How to Calculate Short Margin Accounts on the Series 7 Exam - dummies

How to Calculate Short Margin Accounts on the Series 7 Exam

By Steven M. Rice

On the Series 7 exam, you may be asked to calculate the numbers in a short margin account. You have to start by setting up the formula correctly. The basic short margin account formula is as follows:


In other words, short market value plus equity equals the credit balance.

When a customer purchases securities, he has the choice of whether to pay in full or purchase on margin. When a customer is selling short (borrowed) securities, there is no option: The transactions must be executed in a margin account.

Short market value . . .

The short market value (SMV) is the current market value of the securities sold short in a margin account. Just as the LMV in a long account varies, so does the SMV. The SMV changes as the market value of the securities changes. If an investor is short the securities (selling borrowed securities), he wants the SMV to decrease so the investor can repurchase the securities at a lower price.

When a customer sells short securities on margin, the margin call (the amount the customer has to come up with) is based on the SMV of the securities. With Regulation T set at 50 percent, an investor has to deposit 50 percent of the value of the securities purchased on margin.

. . . Plus equity . . .

The equity (EQ) is the investor’s part of the account. When an investor initially opens a short margin account, the equity is equal to $2,000 or Reg T (50 percent of the market value of the security), whichever is greater.

In a short margin account, the equity increases when the SMV of the securities decreases; when the SMV of the securities increases, the equity decreases.

When an investor has more equity than the Regulation T requirement, he has excess equity and develops an SMA; if an investor has less equity than the Reg T requirement, the account is restricted.

. . . Equals the credit balance

There’s no debit balance (DR) in a short margin account because investors aren’t borrowing money; they’re borrowing securities. Instead, short margin accounts have a credit balance (also called a credit record, credit register, or CR for short).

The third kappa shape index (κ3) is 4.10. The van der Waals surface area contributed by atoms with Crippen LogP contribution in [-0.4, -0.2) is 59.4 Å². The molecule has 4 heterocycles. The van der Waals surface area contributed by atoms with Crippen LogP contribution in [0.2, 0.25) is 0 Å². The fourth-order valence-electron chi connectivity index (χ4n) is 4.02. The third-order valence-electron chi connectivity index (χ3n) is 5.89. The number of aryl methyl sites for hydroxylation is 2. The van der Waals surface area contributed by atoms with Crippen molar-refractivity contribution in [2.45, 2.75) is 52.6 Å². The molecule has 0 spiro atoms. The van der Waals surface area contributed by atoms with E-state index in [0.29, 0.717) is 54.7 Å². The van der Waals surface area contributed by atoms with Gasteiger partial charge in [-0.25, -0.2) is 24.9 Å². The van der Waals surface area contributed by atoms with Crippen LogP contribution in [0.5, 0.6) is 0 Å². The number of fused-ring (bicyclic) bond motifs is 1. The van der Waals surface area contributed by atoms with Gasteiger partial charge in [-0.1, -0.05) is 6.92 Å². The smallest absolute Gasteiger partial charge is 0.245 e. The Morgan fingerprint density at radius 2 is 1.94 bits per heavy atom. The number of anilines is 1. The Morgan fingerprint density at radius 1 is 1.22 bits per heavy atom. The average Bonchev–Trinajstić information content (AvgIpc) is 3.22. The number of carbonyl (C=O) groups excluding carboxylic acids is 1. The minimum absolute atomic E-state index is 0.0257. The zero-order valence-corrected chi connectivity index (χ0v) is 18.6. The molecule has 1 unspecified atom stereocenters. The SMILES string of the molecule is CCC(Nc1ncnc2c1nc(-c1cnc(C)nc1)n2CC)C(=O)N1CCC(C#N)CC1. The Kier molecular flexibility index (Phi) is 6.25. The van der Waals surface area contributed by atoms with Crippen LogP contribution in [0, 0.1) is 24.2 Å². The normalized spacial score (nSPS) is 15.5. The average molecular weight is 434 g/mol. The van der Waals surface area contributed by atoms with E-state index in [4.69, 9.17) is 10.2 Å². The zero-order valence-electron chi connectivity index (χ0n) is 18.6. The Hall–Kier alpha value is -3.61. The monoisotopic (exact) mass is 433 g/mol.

The credit balance is initially made up of the amount of money the investor received for selling the stock short (the short market value) and the amount that the investor had to deposit into the margin account to pay for the trade (the equity). The credit balance remains fixed unless the investor removes excess equity, more securities are shorted, or the investor covers some of his short positions.

For example, say that in an initial transaction in a margin account, an investor sells short $50,000 worth of securities with Reg T at 50 percent. First you determine the margin call:

Margin call = SMV × Reg T (50%)

Margin call = $50,000 × 50% = $25,000

Then you use the margin call and the following formula to determine the credit balance:

CR = SMV + margin call

CR = $50,000 + $25,000 = $75,000

Put the equation together

The following question tests your ability to determine the credit balance in a short margin account.

In an existing short margin account, Melissa Rice sold short 1,000 shares of HIJ common stock at $30. Prior to this transaction, the short market value of securities in the account was $52,000 and the equity was $25,000. What is Melissa’s credit balance after the transaction?

(A)    $15,000

(B)    $45,000

(C)    $77,000

(D)    $122,000

The answer you want is Choice (D). This question is a little more difficult because the transaction happened in an existing margin account. Prior to this transaction, Melissa had a short market value (SMV) of $52,000 and an equity of $25,000, which means that the CR was $77,000:


$52,000 + $25,000 = CR

CR = $77,000

Because you know the existing CR, you only need to determine what happened to it as a result of the new transaction. Melissa shorted another $30,000 worth of stock (1,000 shares × $30 per share), so you need to enter $30,000 under the SMV (short market value).

Next, figure out how much she needs to pay. Multiply the $30,000 × 50 percent (Regulation T), and you know that Melissa has to come up with $15,000, which goes under the EQ (the investor’s portion of the account). If the SMV increases by $30,000 and the EQ increases by $15,000, the CR (credit balance) has to increase by $45,000:


$30,000 + $15,000 = CR

CR = $45,000

Because the initial credit balance was $77,000 and it increased by $45,000, the credit balance after the transaction is $122,000.